By Debbie Gregory.
Gen. David Goldfein, the Air Force chief of staff , said the service is critically short of personnel and needs to expand by more than 30,000 active-duty service members. Otherwise, the service branch may face challenges in meeting its security obligations, including an air war against Islamic State militants.
Goldfein said he will recommend expanding the size of the active duty Air Force from its current size of about 317,000 to 350,000. It would probably take five or six years to reach the higher level. Under current plans, the Air Force had planned to grow to 321,000.
At the start of the Gulf War, the Air Force had 134 fighter squadrons. Over the past few decades, that number has been cut to 55.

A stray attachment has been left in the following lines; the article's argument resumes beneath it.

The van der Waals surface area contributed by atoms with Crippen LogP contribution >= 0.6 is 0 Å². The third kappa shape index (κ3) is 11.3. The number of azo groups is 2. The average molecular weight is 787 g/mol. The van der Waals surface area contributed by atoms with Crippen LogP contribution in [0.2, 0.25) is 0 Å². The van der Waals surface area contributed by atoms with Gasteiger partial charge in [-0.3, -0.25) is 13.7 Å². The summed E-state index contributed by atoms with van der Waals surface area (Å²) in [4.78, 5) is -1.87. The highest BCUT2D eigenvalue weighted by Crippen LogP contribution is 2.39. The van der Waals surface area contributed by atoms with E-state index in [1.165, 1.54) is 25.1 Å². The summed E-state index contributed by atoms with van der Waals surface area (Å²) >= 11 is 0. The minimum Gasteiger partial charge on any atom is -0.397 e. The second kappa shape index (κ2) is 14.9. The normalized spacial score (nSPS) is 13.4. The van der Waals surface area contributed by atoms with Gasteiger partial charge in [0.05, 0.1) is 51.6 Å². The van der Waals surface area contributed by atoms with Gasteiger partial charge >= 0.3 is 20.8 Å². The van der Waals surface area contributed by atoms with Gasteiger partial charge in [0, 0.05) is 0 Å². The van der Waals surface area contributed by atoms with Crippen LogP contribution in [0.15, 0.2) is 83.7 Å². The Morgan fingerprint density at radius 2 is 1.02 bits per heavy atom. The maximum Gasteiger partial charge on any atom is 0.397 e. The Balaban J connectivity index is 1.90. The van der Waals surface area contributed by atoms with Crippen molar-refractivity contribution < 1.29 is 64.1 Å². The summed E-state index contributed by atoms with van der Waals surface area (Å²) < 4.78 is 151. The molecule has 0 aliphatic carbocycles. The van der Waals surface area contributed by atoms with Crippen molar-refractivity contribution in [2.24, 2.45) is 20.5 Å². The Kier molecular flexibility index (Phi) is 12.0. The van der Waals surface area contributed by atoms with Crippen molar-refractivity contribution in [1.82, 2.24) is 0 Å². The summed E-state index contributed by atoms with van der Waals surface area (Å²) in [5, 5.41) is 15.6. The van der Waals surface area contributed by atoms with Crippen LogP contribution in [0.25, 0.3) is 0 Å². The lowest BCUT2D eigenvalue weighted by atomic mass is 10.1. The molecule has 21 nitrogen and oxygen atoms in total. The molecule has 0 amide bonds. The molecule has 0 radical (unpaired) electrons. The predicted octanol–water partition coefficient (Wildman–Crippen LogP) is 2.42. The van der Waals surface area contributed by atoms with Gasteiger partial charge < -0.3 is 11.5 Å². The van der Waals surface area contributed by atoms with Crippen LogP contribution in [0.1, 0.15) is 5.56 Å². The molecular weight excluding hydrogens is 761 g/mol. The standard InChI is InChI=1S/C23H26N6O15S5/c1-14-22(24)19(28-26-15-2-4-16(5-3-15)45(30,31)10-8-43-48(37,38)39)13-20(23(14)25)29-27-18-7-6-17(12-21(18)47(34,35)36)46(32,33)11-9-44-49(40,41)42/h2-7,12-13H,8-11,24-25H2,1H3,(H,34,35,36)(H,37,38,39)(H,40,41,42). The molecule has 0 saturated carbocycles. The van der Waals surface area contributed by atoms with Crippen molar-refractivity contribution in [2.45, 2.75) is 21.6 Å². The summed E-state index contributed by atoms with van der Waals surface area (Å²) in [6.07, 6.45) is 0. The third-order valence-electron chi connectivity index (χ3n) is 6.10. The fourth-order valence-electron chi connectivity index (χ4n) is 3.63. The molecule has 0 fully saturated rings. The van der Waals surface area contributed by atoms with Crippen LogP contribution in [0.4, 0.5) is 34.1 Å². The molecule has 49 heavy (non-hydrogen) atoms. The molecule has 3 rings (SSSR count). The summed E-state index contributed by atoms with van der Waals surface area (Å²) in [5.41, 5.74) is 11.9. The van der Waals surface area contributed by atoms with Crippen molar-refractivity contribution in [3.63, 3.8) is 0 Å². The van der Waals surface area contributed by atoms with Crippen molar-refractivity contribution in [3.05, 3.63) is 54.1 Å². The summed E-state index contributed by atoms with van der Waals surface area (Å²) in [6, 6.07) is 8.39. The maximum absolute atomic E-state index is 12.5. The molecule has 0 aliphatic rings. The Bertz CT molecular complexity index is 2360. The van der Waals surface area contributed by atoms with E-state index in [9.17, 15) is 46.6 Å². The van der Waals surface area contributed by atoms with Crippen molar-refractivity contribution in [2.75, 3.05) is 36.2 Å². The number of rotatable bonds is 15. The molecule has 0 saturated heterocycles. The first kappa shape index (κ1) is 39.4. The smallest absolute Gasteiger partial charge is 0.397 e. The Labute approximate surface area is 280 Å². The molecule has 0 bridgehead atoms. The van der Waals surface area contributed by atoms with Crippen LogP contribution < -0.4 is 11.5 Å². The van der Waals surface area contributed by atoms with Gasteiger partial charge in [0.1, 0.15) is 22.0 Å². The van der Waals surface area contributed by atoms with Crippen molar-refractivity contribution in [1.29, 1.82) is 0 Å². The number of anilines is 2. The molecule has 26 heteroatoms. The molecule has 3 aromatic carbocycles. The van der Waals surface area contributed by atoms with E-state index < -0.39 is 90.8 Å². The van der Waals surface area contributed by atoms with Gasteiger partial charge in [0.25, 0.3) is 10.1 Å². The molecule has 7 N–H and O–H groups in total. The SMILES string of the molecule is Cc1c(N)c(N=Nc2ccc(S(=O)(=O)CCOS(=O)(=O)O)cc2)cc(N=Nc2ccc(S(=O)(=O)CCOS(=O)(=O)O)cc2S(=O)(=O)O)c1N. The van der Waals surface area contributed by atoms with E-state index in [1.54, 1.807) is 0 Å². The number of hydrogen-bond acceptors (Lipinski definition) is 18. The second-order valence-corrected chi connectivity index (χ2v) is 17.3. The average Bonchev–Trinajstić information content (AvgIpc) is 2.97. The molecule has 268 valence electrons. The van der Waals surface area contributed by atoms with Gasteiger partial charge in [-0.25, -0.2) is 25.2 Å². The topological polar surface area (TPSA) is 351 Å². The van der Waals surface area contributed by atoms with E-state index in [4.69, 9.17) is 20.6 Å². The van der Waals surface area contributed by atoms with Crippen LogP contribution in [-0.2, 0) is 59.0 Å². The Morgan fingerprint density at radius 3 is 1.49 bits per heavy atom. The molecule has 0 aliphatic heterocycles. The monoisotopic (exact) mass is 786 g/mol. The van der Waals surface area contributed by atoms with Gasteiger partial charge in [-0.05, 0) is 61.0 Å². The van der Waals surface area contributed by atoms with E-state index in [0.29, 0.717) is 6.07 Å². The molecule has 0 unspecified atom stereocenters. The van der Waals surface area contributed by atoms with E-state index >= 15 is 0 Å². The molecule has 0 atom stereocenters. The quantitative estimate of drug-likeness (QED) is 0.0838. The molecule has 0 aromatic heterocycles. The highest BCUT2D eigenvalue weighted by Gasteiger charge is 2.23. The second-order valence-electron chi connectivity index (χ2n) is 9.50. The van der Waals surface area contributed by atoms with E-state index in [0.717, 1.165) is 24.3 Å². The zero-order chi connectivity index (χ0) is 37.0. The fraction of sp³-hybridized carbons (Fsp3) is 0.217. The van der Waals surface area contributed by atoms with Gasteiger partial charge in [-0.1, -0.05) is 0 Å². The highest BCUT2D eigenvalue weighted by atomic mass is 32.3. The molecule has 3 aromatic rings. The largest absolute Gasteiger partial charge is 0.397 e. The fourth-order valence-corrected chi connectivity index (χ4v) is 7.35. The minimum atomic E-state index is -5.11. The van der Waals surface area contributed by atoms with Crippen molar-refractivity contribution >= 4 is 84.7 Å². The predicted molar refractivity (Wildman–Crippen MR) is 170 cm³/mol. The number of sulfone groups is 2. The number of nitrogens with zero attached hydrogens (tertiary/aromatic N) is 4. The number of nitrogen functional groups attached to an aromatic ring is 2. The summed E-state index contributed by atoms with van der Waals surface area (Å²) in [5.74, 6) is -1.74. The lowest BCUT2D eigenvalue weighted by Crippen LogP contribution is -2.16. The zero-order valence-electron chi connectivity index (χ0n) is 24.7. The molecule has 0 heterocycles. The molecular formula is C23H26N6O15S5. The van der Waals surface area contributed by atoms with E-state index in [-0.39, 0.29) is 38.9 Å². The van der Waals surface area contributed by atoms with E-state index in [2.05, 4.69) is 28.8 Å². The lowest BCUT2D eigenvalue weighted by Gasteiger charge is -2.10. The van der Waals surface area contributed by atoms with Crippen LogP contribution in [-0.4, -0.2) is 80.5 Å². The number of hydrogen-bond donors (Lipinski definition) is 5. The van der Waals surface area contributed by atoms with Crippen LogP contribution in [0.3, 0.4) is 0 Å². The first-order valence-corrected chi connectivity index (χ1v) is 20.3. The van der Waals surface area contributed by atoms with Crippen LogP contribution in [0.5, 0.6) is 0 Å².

Yet, the Air Force is conducting nearly 70 percent of the strike missions against ISIS and conducting 90 percent of midair refueling missions over Iraq and Syria since August 2014.
Goldfein, who is described as a pilot’s pilot, has not just flown F-16s and F-117As, the kind of warplanes associated with an Air Force officer. He has also piloted the MQ-9 Reaper.
The Air Force is delivering weapons and ammunition to Iraqi forces battling the Islamic State, and has air-dropped supplies to a rebel force marching on Raqqa, the Islamic State’s de facto capital in Syria. It is also responding to other global crises.
Russia and China are emerging as potential threats that could challenge the U.S. military in ways the Islamic State has not. China is expanding its presence in the South China Sea and Russia has become a major player in Syria’s civil war, siding with the regime of President Bashar Assad.
The U.S. Air Force has rarely been challenged in the skies during its campaign against the Islamic State. That could change if the United States were to face another nation’s military capable of challenging the U.S. military’s technological advantages.